This also applies to knowing someone has been managing a mental health diagnosis (OCD, Depression, Anxiety, etc.) long-term. Many people do experience significant improvements to a level where they no longer meet diagnostic criteria or identify previous challenges as a concern, but many people experience chronic mental health challenges that require lifelong management. 

 

Instead try: I know this has been hard, let’s talk about how we continue supporting you. 

 

  1. That person/the weather here is so bipolar!

 

While there are scientific uses for the term bipolar, most people more commonly use this term to casually refer to something/someone that changes rapidly and without warning. Again, speaking this way is dismissive of the intense and terrifying experience of shifting between manic and depressive episodes. 

 

Instead try: The weather changes so quickly here!

 

  1. Kill me/I wanted to die!

 

For people who have experienced suicidal ideation or attempts, hearing other people casually or jokingly say things like this can contribute to the stigma that often stops people from seeking help. If you are experiencing suicidal thoughts (even passive ones!) it’s important to mention them so you can find help, but if you’re trying to find an impactful way to describe frustration, embarrassment, or shame, there are better options. Suicidal thoughts are more prevalent than you might think, and shouldn’t be the punchline in a joke. 

 

 Instead try: That was so embarrassing I wanted to run out of the room!

Now that you’re aware of the potentially harmful effects of these phrases, you might be surprised to notice how often you hear them used. To be a better mental health ally, first start but just noticing when you use them or when they come up for you, then try to consciously replace or correct yourself with something like the alternatives listed. Small changes make a big impact!

 

 

 

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3 Ways to Kindly Say “No” to Invites for Introverts

3 Ways to Kindly Say “No” to Invites for Introverts

Life is challenging when you’re an introvert. What are simple interactions for many people can feel anxious and uncomfortable to you. The mere idea of taking part in certain social events can be exhausting and emotionally draining to an introvert.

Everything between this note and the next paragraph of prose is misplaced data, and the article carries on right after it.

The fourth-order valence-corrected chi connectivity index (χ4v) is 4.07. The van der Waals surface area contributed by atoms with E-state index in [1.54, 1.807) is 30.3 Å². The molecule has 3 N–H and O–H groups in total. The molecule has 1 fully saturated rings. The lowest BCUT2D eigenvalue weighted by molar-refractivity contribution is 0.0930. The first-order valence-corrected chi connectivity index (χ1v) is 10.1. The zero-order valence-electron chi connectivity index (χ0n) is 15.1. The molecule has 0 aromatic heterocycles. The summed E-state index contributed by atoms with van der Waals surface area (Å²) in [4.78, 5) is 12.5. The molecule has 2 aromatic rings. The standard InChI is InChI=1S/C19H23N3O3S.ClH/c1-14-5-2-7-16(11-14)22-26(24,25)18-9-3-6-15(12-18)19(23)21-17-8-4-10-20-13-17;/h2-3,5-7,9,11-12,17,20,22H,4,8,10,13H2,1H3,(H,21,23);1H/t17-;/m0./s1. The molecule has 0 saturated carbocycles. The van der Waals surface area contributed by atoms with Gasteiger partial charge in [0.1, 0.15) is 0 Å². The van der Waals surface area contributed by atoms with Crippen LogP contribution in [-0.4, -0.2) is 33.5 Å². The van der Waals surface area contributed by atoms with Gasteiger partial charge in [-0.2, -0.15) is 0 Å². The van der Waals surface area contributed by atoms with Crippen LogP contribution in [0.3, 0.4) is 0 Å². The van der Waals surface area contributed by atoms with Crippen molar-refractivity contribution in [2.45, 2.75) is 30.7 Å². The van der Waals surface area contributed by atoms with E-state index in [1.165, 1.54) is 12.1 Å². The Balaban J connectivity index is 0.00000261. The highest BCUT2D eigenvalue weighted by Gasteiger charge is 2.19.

While some social functions, such as business meetings, cannot be missed, there are social gatherings that can be, and it is totally okay for you to say no. This may feel almost as uncomfortable to you as actually attending the party or event, but it’s important to put your own needs ahead of others in times like these.

If you are an introvert that generally has a hard time saying no to invites, here are some ways you can do it kindly:

 

Be Honest-ish

We tend to feel a lot of pressure to give myriad details on why we can’t accept an invite to an event. If we don’t have a “good enough” excuse, some of us will blatantly lie, which then makes us feel bad.

There is no need to lie and no need to give more details than necessary. You can simply say, “Thanks so much but I already have plans.” We all have plans all of the time. You may plan on doing the laundry that night or watching Game of Thrones while eating pistachio ice cream (which is a great plan, BTW). That is the truth but it is no one else’s business but yours.

 

Be Gracious

Before saying “no,” be gracious and thank the person very much for inviting you in the first place. It will make the other person feel good that they made you feel good by thinking of you.

 

Practice What to Say

It’s easy to say no in a text or email, but when you will see that person in person, saying no can feel incredibly awkward. The best thing to do is just practice saying, “Thank you so much for asking but I already have plans that day/evening,” so that it comes out naturally and so that you feel at ease saying it.